Citizenship or Civic Death? Extending the Franchise to Convicted Prisoners
Jago, R and Marriott, J (2007) Citizenship or Civic Death? Extending the Franchise to Convicted Prisoners Web Journal of Current Legal Issues, 5.
2007 5 WebJCLI Marriott Jago.pdf
Available under License : See the attached licence file.
Following the decision of the ECtHR in Hirst v UK, (Application no. 74025/01) the government indicated a need, as opposed to a desire, to reconsider the disenfranchisement of convicted prisoners. Over eighteen months on, no firm decision as to future policy has been made, although consultation has been undertaken. In view of the government’s apparent procrastination, this paper identifies a number of issues that should be given prominence, by critically evaluating the justifications for the current blanket ban on prisoner voting and assessing whether this form of penal sanction is proportionate and legitimate. Through an exploration of these themes, the wider ramifications of disenfranchisement emerge. The suggestion is that serious collateral consequences flow from the withdrawal of voting rights such that members of particular groups in the prison population are a-typically and intensely affected. Of particular concern is the ban’s impact on ethnic minority prisoners, given their already failing engagement with the electoral process outside the prison walls. With the government advocating a partial ban, it is contended that any denial to inmates of their voting rights bestows a ‘civic death’, to the detriment of prisoner rehabilitation and modern democratic principle.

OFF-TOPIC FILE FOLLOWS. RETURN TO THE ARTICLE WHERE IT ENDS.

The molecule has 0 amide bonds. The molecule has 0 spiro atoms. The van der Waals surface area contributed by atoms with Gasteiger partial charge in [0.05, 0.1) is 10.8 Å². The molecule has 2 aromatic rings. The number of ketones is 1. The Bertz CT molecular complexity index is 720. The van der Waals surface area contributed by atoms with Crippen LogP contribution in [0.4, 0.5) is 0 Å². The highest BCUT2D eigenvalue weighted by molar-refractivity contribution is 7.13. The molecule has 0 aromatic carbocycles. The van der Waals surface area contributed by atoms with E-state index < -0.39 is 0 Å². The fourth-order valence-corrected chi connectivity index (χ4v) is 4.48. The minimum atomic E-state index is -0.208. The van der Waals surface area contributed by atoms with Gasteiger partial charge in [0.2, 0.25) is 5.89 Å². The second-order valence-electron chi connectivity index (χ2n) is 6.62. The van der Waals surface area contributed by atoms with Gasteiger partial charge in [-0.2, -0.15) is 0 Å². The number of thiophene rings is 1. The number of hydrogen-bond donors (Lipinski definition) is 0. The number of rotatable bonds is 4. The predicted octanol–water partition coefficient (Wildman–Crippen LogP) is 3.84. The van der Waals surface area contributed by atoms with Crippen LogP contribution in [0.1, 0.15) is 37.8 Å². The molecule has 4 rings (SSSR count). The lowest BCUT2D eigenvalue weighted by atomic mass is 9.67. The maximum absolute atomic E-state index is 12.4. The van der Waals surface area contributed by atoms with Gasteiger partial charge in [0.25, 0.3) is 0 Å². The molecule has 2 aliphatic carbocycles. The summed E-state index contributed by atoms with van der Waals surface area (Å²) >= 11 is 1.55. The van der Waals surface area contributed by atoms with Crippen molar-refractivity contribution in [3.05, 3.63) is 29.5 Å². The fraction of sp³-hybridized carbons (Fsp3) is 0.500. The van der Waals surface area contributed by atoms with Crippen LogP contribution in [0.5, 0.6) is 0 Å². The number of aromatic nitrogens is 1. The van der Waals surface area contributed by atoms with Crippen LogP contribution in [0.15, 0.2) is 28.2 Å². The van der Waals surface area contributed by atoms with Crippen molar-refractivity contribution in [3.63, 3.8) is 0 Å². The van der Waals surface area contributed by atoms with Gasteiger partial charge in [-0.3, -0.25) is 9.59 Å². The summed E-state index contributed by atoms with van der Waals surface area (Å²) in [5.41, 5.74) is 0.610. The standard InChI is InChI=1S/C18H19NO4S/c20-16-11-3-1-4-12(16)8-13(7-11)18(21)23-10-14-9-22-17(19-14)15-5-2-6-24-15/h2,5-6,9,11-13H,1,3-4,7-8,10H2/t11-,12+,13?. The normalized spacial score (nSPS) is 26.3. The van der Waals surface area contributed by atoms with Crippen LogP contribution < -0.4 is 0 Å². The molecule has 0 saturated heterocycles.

|Divisions :||Faculty of Arts and Social Sciences > School of Law|
|Additional Information :||Copyright © 2007 Robert Jago and Jane Marriott. First published in Web Journal of Current Legal Issues.|
|Depositing User :||Symplectic Elements|
|Date Deposited :||04 May 2012 10:36|
|Last Modified :||09 Jun 2014 13:18|
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